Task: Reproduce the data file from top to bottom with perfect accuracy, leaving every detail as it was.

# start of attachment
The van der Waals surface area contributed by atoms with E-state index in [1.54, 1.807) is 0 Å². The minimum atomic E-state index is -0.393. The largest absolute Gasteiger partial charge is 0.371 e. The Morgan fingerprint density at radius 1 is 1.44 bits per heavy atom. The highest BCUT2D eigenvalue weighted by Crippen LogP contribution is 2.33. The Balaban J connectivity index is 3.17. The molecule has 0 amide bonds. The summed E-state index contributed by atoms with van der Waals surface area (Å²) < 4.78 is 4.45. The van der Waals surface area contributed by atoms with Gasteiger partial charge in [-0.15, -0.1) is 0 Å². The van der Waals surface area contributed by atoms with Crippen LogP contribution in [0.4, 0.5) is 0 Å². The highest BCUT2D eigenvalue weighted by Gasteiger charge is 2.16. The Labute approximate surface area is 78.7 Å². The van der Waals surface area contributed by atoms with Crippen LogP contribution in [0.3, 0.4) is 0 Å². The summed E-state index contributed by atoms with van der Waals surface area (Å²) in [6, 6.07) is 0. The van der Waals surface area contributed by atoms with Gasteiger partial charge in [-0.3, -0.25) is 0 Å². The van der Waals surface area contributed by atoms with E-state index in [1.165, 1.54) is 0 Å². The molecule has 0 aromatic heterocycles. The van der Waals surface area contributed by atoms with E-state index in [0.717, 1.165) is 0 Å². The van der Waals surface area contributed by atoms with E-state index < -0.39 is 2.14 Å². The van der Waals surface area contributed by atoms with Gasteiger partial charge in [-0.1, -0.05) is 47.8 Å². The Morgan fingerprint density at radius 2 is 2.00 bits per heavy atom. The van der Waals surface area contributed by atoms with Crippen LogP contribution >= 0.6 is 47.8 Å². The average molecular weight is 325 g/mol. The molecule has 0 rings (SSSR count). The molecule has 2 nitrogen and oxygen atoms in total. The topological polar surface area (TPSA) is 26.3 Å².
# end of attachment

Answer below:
The van der Waals surface area contributed by atoms with E-state index in [1.54, 1.807) is 0 Å². The minimum atomic E-state index is -0.393. The largest absolute Gasteiger partial charge is 0.371 e. The Morgan fingerprint density at radius 1 is 1.44 bits per heavy atom. The highest BCUT2D eigenvalue weighted by Crippen LogP contribution is 2.33. The Balaban J connectivity index is 3.17. The molecule has 0 amide bonds. The summed E-state index contributed by atoms with van der Waals surface area (Å²) < 4.78 is 4.45. The van der Waals surface area contributed by atoms with Gasteiger partial charge in [-0.15, -0.1) is 0 Å². The van der Waals surface area contributed by atoms with Crippen LogP contribution in [0.4, 0.5) is 0 Å². The highest BCUT2D eigenvalue weighted by Gasteiger charge is 2.16. The Labute approximate surface area is 78.7 Å². The van der Waals surface area contributed by atoms with Crippen LogP contribution in [0.3, 0.4) is 0 Å². The summed E-state index contributed by atoms with van der Waals surface area (Å²) in [6, 6.07) is 0. The van der Waals surface area contributed by atoms with Gasteiger partial charge in [-0.3, -0.25) is 0 Å². The van der Waals surface area contributed by atoms with E-state index in [1.165, 1.54) is 0 Å². The molecule has 0 aromatic heterocycles. The van der Waals surface area contributed by atoms with E-state index in [0.717, 1.165) is 0 Å². The van der Waals surface area contributed by atoms with E-state index < -0.39 is 2.14 Å². The van der Waals surface area contributed by atoms with Gasteiger partial charge in [-0.1, -0.05) is 47.8 Å². The Morgan fingerprint density at radius 2 is 2.00 bits per heavy atom. The van der Waals surface area contributed by atoms with Crippen LogP contribution >= 0.6 is 47.8 Å². The average molecular weight is 325 g/mol. The molecule has 0 rings (SSSR count). The molecule has 2 nitrogen and oxygen atoms in total. The topological polar surface area (TPSA) is 26.3 Å².